Frying has always been something I was afraid of. I remember my grandma frying whole fish in a huge wok of oil. It took brawn and a fearless attitude toward unpredictable flying specks of oil traveling at high speeds. I will never be half as tough as my grandma, and I still don't have the confidence to buy a gallon of oil and plunge into the world of deep frying.
However, lightly frying and then simmering fish for taste has been a recent trend in the Japanify kitchen. I've been using this technique for saba (mackerel). It's a really simple recipe, which means there is more room for error. I've learned little things from making this several times that avoid sogginess.
I found a Teflon pan in the back of my cupboard that works well for this recipe. Less clean up means more time to enjoy the feast.
1 whole mackerel
1/2 cup flour
2 tbsp soy sauce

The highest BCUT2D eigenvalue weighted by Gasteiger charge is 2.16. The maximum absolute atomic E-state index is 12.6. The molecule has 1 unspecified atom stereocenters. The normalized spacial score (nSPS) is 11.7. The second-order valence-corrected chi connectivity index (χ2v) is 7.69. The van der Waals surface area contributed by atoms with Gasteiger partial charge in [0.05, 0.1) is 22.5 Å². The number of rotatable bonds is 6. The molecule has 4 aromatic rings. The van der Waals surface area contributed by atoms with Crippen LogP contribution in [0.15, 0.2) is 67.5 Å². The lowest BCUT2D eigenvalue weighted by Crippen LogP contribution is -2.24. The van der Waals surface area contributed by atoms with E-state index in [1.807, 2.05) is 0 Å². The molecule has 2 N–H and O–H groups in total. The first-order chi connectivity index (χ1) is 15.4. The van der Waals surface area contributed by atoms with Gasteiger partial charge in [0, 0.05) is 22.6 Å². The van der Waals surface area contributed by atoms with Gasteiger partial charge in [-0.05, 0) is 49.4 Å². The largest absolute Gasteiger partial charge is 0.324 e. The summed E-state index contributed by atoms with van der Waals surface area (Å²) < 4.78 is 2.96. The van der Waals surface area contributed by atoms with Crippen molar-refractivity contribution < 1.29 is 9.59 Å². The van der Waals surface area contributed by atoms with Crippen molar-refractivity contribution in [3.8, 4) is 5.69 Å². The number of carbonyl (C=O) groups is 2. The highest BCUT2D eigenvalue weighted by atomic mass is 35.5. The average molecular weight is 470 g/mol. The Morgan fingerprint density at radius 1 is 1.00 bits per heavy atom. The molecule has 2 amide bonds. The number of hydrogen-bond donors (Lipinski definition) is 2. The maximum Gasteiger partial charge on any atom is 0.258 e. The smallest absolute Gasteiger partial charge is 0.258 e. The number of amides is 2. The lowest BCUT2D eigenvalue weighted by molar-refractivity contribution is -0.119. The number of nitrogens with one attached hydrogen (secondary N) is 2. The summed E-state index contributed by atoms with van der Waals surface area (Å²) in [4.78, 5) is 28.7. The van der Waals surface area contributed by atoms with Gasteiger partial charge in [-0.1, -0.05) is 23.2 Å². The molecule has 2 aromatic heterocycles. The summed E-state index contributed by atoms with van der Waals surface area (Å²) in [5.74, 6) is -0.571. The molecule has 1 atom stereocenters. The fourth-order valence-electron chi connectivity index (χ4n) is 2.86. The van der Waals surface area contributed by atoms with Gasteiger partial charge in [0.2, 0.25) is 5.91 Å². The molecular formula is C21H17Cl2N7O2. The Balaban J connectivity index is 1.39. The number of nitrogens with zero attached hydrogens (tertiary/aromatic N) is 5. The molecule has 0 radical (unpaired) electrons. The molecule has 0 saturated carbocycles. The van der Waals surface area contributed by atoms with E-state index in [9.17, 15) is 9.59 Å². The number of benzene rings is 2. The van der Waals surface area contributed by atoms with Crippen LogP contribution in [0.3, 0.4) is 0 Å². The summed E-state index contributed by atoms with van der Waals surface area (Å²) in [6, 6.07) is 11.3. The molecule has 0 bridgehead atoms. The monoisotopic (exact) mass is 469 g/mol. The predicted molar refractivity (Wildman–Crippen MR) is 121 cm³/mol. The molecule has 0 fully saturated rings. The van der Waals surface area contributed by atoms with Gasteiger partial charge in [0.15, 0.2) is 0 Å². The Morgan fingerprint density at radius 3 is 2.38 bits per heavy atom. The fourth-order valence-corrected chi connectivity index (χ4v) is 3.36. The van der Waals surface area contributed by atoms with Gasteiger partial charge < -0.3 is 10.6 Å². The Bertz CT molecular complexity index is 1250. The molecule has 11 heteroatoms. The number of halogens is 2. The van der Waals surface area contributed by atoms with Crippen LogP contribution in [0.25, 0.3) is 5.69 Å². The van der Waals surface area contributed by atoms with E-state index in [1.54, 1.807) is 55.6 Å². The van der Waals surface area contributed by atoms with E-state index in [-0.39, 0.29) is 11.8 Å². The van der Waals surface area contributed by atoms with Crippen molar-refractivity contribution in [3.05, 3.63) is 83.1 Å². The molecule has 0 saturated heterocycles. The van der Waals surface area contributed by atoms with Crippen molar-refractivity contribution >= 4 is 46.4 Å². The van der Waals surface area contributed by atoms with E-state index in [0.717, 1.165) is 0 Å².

2 tbsp mirin
3 tbsp sake
1 tsp sugar
1. Fillet the fish and cut into 2-inch pieces.
2. Coat each piece with flour.
3. Cover a pan liberally with extra virgin olive oil. Set the dial to "high."
4. Once the oil is hot, fry the fish. Make sure the fish is cooked well. Remember that later the fish will be simmered with sauce so to retain the crunch factor, the fish should be fried pretty well. Fry each side.
5. After frying, remove the fish from the pan and pat dry the fish. Set aside.
6. Mix together the ingredients for the sauce.
7. Clean out the pan used for frying and put the sauce in the pan. Set the dial to "med-high."
8. Once the sauce heats up, lay the fish pieces into the pan and simmer until the sauce reduces down to half its original amount.
9. Plate and enjoy with some hot steamed rice.
I'll ease into the world of deep frying slowly. I must invest in a splatter screen and build up my confidence gradually, arming myself with gadgets that will reduce the intimidation. I'll master pan frying first to build a friendly relationship with oil as well. For now, I've been pretty pleased with two dishes that deliver the light crisp of frying: Wakasagi Smelt in Nanban Sauce, and this saba.